Onora O’Neill (2002) contends that advocates of media freedom have erroneously equated the citizen’s right to information and expression with press freedom. They have claimed for journalists and media organizations what is essentially an individual right reserved for citizens. A free media, according to O’Neill, “is not an unconditional good… Good public debate must not only be accessible to but also assessable by its audiences.”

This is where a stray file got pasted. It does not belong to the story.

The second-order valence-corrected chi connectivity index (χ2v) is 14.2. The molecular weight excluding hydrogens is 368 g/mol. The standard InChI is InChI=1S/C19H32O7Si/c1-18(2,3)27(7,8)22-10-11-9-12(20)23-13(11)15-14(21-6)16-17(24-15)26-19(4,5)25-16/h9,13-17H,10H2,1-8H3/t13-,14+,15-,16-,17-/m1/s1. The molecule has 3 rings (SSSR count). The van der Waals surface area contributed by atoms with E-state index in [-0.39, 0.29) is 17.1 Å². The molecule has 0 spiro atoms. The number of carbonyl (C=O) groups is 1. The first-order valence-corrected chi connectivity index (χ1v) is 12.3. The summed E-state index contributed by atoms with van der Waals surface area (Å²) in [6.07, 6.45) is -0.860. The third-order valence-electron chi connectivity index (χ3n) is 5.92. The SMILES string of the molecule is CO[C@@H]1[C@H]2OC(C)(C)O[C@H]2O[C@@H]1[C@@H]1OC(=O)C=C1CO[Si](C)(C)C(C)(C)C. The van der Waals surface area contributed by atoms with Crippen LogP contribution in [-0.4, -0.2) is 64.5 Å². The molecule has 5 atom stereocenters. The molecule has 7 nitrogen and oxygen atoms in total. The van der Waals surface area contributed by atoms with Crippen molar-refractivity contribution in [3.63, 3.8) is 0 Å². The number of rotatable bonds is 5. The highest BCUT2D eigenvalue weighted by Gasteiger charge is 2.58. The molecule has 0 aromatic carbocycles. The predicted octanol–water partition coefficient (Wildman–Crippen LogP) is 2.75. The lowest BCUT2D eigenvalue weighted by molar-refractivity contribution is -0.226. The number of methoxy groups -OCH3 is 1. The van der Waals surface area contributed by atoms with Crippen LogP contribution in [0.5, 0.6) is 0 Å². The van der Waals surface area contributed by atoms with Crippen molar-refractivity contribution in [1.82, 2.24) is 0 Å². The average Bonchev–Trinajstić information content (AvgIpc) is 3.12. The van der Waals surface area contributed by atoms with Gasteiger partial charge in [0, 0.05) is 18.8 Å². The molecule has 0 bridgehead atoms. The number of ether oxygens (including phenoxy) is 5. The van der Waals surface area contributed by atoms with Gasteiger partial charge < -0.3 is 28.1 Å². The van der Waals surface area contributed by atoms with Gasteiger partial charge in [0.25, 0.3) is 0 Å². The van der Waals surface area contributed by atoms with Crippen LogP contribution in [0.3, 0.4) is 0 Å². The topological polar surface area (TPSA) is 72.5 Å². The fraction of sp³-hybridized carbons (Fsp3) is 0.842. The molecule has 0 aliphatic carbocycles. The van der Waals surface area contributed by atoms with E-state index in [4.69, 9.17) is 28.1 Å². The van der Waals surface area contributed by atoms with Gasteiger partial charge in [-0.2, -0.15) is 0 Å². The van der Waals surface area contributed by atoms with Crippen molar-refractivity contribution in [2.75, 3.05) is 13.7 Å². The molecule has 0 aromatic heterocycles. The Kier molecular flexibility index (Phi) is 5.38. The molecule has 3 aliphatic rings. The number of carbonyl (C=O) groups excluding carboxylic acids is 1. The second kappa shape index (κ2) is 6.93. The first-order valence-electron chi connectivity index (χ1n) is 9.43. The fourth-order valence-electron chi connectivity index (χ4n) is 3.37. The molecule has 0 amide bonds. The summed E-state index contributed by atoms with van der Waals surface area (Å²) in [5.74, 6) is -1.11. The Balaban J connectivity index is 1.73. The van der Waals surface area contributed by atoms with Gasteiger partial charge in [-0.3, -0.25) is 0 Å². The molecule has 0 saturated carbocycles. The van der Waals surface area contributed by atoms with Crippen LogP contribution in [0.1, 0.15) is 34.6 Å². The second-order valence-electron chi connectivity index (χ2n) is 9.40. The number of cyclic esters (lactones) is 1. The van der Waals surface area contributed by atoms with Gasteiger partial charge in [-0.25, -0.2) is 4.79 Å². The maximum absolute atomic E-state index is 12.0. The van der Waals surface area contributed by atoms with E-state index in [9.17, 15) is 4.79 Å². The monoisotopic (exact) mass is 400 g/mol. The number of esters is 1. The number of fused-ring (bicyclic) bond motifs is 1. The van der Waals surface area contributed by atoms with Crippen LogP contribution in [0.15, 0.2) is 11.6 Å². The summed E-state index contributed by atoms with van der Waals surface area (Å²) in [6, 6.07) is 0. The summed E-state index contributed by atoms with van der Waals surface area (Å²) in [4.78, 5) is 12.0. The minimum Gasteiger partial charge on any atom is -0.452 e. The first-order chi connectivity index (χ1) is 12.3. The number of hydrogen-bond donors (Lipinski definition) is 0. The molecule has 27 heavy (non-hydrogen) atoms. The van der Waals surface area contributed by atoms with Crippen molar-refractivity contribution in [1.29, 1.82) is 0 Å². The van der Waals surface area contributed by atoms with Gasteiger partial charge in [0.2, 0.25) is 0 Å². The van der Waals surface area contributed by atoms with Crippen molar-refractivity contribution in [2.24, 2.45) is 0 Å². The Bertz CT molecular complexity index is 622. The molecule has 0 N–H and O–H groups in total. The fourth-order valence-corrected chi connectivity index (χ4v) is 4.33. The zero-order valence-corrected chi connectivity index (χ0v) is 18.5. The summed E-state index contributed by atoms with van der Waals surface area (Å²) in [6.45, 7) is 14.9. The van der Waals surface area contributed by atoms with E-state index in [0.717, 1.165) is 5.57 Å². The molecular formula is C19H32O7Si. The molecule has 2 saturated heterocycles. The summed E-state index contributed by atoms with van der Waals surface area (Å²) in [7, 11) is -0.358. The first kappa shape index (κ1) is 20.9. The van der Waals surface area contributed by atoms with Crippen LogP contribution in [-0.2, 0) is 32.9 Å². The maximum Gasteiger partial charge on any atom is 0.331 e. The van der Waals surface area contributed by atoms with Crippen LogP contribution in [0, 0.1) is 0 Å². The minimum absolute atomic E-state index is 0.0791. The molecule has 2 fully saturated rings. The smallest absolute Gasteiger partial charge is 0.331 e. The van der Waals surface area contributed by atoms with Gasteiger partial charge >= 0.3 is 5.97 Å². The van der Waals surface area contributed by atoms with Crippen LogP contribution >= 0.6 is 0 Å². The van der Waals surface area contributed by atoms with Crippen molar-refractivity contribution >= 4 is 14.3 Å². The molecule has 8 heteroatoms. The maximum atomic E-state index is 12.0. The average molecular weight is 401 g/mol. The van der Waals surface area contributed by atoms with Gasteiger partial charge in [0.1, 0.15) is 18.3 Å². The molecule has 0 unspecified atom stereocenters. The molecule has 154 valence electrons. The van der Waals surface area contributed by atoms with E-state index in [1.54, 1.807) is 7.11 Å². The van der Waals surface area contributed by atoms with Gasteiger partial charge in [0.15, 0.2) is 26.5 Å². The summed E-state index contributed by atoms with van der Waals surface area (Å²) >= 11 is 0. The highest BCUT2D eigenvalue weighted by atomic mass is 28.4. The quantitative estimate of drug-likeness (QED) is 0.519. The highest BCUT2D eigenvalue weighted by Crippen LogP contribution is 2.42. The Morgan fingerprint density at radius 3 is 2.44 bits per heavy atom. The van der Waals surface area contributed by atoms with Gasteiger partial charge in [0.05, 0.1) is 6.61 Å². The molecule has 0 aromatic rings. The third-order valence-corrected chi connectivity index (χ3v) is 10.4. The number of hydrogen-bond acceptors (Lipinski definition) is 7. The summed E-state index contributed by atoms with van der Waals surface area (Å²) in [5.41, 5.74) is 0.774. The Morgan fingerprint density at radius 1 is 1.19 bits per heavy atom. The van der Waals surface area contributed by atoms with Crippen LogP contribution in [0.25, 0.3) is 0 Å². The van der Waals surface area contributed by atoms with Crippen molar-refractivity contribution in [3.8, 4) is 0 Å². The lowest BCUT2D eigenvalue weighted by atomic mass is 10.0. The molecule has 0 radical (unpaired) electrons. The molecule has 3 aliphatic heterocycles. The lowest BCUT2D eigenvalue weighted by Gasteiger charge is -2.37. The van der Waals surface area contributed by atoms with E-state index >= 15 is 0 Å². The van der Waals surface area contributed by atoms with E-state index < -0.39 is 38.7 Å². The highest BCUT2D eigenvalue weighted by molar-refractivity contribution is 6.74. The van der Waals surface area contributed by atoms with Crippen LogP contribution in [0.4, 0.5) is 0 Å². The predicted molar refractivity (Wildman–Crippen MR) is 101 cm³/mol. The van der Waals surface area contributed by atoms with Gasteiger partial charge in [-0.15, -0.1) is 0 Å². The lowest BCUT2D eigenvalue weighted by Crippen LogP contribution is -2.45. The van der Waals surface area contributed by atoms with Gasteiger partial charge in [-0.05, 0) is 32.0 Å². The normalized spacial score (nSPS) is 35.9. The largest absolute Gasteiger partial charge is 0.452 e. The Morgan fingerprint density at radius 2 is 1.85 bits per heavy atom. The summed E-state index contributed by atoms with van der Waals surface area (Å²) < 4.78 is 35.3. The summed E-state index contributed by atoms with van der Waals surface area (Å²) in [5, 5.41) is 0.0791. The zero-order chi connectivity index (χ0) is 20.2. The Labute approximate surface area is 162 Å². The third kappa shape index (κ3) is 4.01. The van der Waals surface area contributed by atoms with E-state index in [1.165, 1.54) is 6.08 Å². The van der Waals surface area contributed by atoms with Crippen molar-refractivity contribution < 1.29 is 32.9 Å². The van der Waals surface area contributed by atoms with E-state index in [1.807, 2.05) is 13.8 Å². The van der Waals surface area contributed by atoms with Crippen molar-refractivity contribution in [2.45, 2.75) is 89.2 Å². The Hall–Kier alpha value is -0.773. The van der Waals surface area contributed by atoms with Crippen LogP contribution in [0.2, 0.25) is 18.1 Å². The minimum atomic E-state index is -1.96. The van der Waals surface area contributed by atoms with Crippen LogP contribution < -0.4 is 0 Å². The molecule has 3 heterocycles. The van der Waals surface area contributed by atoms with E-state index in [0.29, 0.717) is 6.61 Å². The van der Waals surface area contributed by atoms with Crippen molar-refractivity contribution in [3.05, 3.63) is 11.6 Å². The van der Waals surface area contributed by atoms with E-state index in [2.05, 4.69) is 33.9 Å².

Accessibility is often measured through indicators that quantify access to various media, such as newspaper circulation or the number of TVs, radios, and computers per thousand people in the population (e.g., UNESCO, World Bank). Assessability, on the other hand, is driven by normative standards and can be carried out on at least two levels.